The Power of a strong State Department


May 13, 2017

President Trump clearly admires America’s military. He has put generals in charge of the Pentagon, the National Security Council and the Department of Homeland Security, and he has called for a big increase in military spending. He was quick to order missile strikes after chemical weapons were used in Syria, and he plans to send more troops to Afghanistan.

At the same time, Mr. Trump appears to have little regard for traditional diplomacy. He made Rex Tillerson, a foreign policy neophyte, his secretary of state. He has left key diplomatic posts unfilled and proposed slashing the State Department’s budget by some 30 percent. Mr. Tillerson, who also wants to shake up the department, has already suggested eliminating 2,300 jobs there. Morale has plummeted, so Mr. Tillerson gave an in-house speech on May 3 that sought to convince his employees that their work was still important. But a pep talk is unlikely to restore the State Department’s sense of diminished status.

America’s armed forces are undeniably impressive, but Mr. Trump’s veneration of military power and disregard for diplomacy is mistaken. Many of America’s greatest foreign policy successes were won at the negotiating table, not on the battlefield: Think of the Louisiana Purchase, which doubled the size of the country in 1803, or the formation of NATO and the Bretton Woods economic institutions, equally farsighted acts that enhanced American influence. Similarly, the 1968 Nuclear Nonproliferation Treaty slowed the spread of nuclear weapons and made it easier to monitor states with nuclear ambitions…

Mr. Trump’s deference to the military, meanwhile, is hard to square with its track record. The United States had more than half a million troops in Vietnam at the peak of the war and still lost. The 1991 Persian Gulf war was a short-term triumph but did not yield a stable peace. The 2003 invasion of Iraq led to a costly quagmire, to enhanced Iranian influence and, eventually, to the creation of the Islamic State. The American military has been fighting in Afghanistan for nearly 16 years, and the Taliban today controls more territory than at any time since 2001. United States airstrikes helped drive Muammar el-Qaddafi from power in Libya in 2011, and the country is now a failed state…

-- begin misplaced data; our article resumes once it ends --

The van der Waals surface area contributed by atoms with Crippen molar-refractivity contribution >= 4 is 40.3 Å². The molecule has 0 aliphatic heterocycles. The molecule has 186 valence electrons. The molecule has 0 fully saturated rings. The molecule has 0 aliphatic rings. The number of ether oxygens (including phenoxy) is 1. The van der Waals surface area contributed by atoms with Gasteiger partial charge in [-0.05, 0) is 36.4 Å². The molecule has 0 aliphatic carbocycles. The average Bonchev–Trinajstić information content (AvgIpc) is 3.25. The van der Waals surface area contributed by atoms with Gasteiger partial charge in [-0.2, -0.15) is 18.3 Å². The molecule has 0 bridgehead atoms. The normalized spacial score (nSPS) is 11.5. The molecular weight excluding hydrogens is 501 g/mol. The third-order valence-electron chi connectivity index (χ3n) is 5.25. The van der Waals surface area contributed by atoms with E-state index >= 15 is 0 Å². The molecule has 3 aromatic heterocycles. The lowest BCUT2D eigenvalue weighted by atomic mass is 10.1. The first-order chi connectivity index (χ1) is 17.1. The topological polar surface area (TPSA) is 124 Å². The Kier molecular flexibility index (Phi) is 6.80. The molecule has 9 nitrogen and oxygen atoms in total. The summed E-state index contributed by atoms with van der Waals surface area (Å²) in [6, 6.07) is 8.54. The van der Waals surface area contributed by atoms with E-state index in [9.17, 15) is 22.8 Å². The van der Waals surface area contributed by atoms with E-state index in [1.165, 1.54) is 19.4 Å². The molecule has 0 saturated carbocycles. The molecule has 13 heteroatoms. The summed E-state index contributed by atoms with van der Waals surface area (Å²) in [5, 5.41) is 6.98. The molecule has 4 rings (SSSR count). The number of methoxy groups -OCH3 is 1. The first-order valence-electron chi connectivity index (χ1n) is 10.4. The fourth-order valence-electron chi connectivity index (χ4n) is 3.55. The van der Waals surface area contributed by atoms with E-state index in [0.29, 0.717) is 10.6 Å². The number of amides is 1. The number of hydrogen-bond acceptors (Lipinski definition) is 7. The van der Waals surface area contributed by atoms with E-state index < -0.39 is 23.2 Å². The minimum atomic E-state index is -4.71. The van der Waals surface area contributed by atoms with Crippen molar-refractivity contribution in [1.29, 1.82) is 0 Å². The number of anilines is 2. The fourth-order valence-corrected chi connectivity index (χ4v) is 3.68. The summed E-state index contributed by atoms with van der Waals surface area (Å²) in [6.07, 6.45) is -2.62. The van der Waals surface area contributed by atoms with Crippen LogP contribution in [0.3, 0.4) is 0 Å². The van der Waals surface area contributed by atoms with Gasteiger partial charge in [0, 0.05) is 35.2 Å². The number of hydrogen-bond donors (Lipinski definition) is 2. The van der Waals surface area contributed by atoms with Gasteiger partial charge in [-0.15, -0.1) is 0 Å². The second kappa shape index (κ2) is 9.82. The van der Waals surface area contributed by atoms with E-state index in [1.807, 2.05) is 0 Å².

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9 thoughts on “The Power of a strong State Department

  1. Diplomacy is too slow for Trump.

    Remember he has to Make America Great Again in a short 10 years, (minus 100 days or so)

    He of course forgot it took the United States more than 150 years to be Great.

    Heck, even Great Britain, (the only country in history that has “Great” to its name), took a few hundred years.

  2. Yes, NYT is correct. War begins when the jaws of diplomats, who do not play politics, stops working. In many countries of the Third World the politics of the left and right is gravitating toward the the third force -power. May be, just may be, this may become the new form of governance in the future. There are one or two examples of the success brought by this method right before our eyes but the imponderables are too many. In the meantime those who should not play politics should do what they have been employed or chosen to do and encourage those constitutional office holders to do their duty in accordance to the rule of law.

  3. USA is the most powerful nation on earth
    Its State Department foreign policy is flawed,if not the most flaw-est in the world.

    ..and that is not so ”great” about it !

  4. PS And for four years the Russian FM took the former secretary of state all around and round on the Syrian issue going nowhere but in the direction of Russia and what did the MSM say?

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